Length: 4-6 pages or 1000-1500 words.
A lit review is a discussion of the secondary scholarly books/articles written on a subject. Here are a couple of helpful online resources explaining what a lit review entails: https://writingcenter.unc.edu/tips-and-tools/literature-reviews/ (Links to an external site.) , https://guides.library.ucsc.edu/write-a-literature-review (Links to an external site.)
Explain how to find and recognize legitimate scholarly secondary sources and how to read and respond to those sources. In other words, you are learning about and engaging in academic discourse.
Choose a narrow topic related to our class reading and discussions since mid-term. For example, the topic of witches or witchcraft is too broad. Narrow it down to King James and witchcraft or witches in Scotland, Reginald Scot and skepticism of witchcraft, etc. Other ideas would-be midwives, wetnurses, menopause, lactation (all in 17th century Britain/Europe, not in life in the world in general). If you are a Shakespeare geek you can focus on a specific character or theme in Macbeth or The Tempest.
Find three articles related to your topic. They must be peer reviewed journal articles written during the period 2000-2019. They may not be book reviews. They may not be encyclopedia articles. They may not be websites. To find peer reviewed journal articles, go to https://library.guilford.edu/databases (Links to an external site.) and use the following search engines: JSTOR, Academic Search Elite, Google Scholar, and for articles about Shakespeare plays use MLA International Bibliography.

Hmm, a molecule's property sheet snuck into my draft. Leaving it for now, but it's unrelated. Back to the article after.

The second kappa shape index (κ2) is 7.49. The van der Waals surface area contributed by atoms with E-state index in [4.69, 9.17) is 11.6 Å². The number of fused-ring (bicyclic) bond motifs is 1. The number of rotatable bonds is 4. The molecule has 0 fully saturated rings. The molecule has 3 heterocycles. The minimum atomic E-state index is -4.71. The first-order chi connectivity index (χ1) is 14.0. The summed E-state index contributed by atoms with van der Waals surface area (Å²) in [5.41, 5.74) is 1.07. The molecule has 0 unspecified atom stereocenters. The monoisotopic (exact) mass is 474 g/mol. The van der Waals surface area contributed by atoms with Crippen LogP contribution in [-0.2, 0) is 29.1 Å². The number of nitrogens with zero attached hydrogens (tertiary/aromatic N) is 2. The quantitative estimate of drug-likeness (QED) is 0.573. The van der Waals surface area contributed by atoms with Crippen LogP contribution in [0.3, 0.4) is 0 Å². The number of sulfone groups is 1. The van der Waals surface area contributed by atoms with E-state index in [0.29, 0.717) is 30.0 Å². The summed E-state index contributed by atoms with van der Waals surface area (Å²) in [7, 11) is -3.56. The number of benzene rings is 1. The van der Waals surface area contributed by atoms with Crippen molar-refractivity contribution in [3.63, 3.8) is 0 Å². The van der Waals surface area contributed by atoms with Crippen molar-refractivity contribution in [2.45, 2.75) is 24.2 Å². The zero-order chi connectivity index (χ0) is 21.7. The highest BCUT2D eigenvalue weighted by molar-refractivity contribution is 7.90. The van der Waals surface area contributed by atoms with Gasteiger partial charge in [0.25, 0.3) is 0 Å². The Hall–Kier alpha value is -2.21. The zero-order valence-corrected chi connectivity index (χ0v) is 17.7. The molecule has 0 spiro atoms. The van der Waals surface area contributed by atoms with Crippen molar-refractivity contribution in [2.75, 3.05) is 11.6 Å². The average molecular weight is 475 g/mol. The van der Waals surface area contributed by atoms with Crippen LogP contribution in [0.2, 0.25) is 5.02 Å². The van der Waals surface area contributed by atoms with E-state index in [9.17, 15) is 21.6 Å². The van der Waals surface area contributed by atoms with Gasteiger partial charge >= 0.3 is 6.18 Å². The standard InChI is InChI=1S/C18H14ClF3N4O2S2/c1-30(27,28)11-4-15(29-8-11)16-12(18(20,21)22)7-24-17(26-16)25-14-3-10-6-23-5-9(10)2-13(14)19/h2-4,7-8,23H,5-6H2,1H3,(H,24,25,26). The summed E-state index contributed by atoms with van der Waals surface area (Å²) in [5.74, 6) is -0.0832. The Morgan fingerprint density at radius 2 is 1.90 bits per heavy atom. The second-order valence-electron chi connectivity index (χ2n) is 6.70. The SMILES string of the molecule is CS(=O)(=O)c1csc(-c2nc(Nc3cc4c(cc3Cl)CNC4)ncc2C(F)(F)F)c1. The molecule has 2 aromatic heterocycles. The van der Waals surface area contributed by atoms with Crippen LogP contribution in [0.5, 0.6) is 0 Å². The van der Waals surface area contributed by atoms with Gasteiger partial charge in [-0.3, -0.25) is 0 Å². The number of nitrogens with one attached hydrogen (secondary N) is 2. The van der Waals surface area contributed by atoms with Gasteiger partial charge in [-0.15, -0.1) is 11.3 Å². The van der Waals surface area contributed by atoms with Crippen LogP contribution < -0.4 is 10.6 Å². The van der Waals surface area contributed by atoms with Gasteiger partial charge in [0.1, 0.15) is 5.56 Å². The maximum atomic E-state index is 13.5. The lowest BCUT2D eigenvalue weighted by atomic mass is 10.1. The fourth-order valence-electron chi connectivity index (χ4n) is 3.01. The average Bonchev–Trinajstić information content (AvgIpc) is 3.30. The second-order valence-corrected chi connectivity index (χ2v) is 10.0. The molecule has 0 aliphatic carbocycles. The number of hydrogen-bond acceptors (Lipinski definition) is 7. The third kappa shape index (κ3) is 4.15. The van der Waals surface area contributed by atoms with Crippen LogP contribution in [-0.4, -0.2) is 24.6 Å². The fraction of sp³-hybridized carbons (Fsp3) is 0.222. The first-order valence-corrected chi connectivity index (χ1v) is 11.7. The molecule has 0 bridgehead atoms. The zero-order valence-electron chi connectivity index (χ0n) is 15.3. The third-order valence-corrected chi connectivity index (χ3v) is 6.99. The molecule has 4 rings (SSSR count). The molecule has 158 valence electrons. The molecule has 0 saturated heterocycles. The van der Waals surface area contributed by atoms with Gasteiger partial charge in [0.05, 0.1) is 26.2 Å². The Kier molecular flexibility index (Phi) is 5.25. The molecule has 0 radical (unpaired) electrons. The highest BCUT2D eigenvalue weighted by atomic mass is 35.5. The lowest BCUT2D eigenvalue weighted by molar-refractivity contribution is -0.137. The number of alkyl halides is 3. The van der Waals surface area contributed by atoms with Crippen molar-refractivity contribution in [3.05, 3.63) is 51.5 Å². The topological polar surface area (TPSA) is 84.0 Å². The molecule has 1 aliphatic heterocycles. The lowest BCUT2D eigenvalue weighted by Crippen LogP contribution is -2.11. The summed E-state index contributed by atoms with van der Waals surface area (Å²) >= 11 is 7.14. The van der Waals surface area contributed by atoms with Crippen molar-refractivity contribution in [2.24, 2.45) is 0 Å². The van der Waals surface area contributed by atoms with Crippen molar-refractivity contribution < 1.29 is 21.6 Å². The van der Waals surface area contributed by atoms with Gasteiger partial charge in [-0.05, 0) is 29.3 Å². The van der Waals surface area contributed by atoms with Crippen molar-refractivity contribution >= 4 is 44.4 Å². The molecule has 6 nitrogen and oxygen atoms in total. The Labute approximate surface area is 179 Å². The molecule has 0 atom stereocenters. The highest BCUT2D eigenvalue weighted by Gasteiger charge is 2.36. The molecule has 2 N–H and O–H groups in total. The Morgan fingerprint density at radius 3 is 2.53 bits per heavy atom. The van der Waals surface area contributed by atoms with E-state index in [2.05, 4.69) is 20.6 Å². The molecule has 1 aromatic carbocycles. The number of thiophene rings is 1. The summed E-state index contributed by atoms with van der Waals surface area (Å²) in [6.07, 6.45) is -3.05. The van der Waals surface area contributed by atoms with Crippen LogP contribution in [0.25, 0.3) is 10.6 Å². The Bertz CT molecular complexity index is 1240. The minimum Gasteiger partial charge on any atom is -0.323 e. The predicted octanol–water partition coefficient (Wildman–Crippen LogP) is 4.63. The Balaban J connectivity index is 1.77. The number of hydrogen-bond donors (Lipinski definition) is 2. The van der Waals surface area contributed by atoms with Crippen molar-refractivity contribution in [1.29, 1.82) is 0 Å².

Print out and carefully read and annotate your three articles. Make sure that you identify the thesis. Try to discern the authors critical perspective. What critics or theories is the author responding to? What kind of evidence does the author use to support their argument?
Compose an introductory paragraph with a thesis that makes a claim about the pattern of research on your topic or a claim about a specific problem or question raised by the research.
Organize your body paragraphs chronologically or thematically. Use quotations and paraphrases from the articles as the evidence or meat in your hamburger style body paragraphs.
Compose a conclusion that returns to and reinforces your thesis but also opens outwards and suggests areas/questions for future study on the subject.
Use Chicago Style notes and bibliography. That means you need footnotes and a bibliography. https://owl.english.purdue.edu/owl/resource/717/01/
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